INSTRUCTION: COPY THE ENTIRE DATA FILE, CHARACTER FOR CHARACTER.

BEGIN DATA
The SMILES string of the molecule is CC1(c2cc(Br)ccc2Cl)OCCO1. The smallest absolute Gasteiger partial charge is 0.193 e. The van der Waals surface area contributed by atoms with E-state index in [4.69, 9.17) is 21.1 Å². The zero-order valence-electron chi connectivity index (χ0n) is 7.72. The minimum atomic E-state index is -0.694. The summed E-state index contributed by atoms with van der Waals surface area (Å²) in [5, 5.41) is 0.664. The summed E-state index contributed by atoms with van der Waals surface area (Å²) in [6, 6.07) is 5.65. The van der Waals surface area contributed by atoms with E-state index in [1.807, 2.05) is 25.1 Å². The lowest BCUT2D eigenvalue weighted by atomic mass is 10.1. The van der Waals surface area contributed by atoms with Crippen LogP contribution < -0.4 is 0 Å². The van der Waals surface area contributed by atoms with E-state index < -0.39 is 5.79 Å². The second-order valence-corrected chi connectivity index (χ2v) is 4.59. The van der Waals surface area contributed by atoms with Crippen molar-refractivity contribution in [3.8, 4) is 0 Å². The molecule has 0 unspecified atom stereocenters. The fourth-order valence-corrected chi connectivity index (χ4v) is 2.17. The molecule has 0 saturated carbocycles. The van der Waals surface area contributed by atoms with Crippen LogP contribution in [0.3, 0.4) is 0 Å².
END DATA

The SMILES string of the molecule is CC1(c2cc(Br)ccc2Cl)OCCO1. The smallest absolute Gasteiger partial charge is 0.193 e. The van der Waals surface area contributed by atoms with E-state index in [4.69, 9.17) is 21.1 Å². The zero-order valence-electron chi connectivity index (χ0n) is 7.72. The minimum atomic E-state index is -0.694. The summed E-state index contributed by atoms with van der Waals surface area (Å²) in [5, 5.41) is 0.664. The summed E-state index contributed by atoms with van der Waals surface area (Å²) in [6, 6.07) is 5.65. The van der Waals surface area contributed by atoms with E-state index in [1.807, 2.05) is 25.1 Å². The lowest BCUT2D eigenvalue weighted by atomic mass is 10.1. The van der Waals surface area contributed by atoms with Crippen LogP contribution < -0.4 is 0 Å². The van der Waals surface area contributed by atoms with E-state index < -0.39 is 5.79 Å². The second-order valence-corrected chi connectivity index (χ2v) is 4.59. The van der Waals surface area contributed by atoms with Crippen molar-refractivity contribution in [3.8, 4) is 0 Å². The molecule has 0 unspecified atom stereocenters. The fourth-order valence-corrected chi connectivity index (χ4v) is 2.17. The molecule has 0 saturated carbocycles. The van der Waals surface area contributed by atoms with Crippen LogP contribution in [0.3, 0.4) is 0 Å².